Water Hyacinth (Eichhornia crassipes) is a State-declared Category 3 pest plant under the Biosecurity Act 2014. A Category 3 pest plant means that the species is already spread over substantial areas of Queensland, but its impact is so serious that it must be actively controlled to avoid further spread onto properties that are still free of the pest (Department of Employment, Economic Development and Innovation, 2011). It has recently been identified as a Weed of National Significance (WONS).
It grows from 10 centimetres to one metre tall when nutrient levels are high. It has showy, blue and white irregular flowers. Seeds may germinate in a few days or remain dormant for up to 25 years. The species is a major pest within waterways and its dense growth will reduce fish populations, limit food sources for waterfowl or provide shelter for mosquitoes (Sainty and Jacobs, 2003).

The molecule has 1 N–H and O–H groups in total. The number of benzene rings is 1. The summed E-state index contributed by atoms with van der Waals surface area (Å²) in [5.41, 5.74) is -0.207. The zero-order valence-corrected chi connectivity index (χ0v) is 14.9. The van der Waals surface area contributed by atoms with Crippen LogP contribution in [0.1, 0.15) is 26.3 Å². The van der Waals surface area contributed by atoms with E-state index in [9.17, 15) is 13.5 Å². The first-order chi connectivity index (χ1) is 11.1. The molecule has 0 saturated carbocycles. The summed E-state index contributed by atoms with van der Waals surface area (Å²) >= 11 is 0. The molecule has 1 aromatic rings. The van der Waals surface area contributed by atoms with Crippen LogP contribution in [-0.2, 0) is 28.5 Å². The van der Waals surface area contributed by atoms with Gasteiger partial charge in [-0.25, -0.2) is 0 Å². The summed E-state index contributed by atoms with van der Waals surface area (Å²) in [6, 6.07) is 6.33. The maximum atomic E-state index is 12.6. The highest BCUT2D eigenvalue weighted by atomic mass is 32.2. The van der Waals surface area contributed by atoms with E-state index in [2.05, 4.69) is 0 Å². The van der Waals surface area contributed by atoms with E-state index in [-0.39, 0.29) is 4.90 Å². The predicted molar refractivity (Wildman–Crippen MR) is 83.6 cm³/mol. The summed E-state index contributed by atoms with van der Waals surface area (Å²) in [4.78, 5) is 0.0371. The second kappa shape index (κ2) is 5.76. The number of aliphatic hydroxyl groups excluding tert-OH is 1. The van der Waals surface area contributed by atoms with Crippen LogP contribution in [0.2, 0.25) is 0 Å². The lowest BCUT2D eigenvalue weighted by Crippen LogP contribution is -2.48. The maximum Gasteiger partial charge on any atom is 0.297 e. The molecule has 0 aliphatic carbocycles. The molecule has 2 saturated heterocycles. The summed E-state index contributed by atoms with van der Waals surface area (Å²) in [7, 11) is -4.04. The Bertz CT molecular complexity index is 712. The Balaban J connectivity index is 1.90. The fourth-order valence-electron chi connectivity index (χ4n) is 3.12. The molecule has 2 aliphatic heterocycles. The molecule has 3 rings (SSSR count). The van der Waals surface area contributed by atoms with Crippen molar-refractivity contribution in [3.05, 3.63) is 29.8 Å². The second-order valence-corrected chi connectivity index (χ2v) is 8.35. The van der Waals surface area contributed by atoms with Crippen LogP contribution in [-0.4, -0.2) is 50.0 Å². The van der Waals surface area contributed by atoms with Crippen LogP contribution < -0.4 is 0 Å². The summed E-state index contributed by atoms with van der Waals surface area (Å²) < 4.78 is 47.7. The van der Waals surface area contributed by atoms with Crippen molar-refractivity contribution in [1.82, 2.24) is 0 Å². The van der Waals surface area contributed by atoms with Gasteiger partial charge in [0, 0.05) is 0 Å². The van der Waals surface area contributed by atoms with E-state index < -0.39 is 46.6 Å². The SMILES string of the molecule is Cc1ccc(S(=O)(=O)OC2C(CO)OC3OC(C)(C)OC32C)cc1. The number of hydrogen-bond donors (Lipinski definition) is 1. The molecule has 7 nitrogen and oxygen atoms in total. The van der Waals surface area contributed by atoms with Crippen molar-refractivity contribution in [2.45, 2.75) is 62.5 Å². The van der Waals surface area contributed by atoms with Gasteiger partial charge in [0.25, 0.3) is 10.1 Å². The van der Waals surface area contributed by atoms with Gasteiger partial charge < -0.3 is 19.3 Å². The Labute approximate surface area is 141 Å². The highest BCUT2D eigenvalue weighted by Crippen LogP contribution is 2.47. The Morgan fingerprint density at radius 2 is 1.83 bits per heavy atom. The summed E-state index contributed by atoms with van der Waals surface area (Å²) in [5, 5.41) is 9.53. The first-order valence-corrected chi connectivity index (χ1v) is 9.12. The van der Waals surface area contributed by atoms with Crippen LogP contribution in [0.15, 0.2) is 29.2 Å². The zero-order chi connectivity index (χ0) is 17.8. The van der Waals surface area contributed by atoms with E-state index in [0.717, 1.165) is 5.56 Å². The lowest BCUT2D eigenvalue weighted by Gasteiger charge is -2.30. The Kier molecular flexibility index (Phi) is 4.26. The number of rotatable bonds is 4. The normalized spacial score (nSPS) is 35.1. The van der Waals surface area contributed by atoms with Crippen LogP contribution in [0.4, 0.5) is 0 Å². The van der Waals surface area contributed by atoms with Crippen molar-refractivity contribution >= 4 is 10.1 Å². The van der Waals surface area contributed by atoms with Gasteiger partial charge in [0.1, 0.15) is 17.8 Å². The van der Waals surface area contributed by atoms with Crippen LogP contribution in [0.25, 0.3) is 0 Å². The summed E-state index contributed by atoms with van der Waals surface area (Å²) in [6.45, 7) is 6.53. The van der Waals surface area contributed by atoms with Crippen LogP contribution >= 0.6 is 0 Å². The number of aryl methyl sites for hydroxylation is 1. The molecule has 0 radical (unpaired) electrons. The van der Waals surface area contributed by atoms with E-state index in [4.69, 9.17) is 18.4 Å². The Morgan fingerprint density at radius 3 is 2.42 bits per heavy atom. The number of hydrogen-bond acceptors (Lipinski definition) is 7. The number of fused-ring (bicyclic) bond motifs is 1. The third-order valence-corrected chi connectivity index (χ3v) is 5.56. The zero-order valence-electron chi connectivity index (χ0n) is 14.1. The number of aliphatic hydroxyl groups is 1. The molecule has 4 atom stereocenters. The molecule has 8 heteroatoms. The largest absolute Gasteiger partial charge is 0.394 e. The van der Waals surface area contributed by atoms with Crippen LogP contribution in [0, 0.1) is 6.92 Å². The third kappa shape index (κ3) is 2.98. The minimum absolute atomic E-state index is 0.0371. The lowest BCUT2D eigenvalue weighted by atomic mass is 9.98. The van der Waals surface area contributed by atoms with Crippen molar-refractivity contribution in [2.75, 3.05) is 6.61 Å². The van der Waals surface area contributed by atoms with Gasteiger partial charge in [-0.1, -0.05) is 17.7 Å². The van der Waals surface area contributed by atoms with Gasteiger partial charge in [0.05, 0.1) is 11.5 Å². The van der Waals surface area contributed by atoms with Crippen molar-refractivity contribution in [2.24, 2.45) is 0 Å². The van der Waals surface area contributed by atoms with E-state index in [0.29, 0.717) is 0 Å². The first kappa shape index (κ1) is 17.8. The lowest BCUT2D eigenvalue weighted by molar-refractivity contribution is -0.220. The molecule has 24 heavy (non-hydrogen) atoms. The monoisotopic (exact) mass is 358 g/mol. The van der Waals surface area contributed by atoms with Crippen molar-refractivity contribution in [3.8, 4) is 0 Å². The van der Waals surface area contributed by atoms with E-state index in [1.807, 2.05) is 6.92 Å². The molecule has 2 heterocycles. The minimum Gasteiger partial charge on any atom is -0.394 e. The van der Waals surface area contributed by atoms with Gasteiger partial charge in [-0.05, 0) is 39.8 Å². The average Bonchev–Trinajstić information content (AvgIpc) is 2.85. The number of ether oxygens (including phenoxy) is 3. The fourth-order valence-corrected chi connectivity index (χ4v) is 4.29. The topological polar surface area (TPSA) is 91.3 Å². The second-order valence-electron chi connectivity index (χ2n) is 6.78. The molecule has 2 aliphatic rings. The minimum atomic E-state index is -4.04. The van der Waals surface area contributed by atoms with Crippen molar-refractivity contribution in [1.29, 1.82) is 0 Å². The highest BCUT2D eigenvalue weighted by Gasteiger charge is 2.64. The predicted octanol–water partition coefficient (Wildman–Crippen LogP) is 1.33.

Management of Water Hyacinth currently relies on mechanical removal and application of registered herbicides. While biological control agents have been released in Australia, they cannot be relied upon to the same extent as Salvinia weevils. Biological control agents for Water Hyacinth have reduced plant vigour and flowering. However, the agents rarely build up to the high levels required to completely devastate the plant.
For further information regarding management of this species, visit the Queensland Government's Water Hyacinth page, or alternatively contact us on 07 5582 8211 or 1300 GOLD COAST.
Department of Employment, Economic Development and Innovation 2001, Declared plants of Queensland, The State of Queensland.
Sainty G.R. and. Jacobs S.W.L., 2003. Waterplants in Australia. Sainty and Associates Pty Ltd, Australia.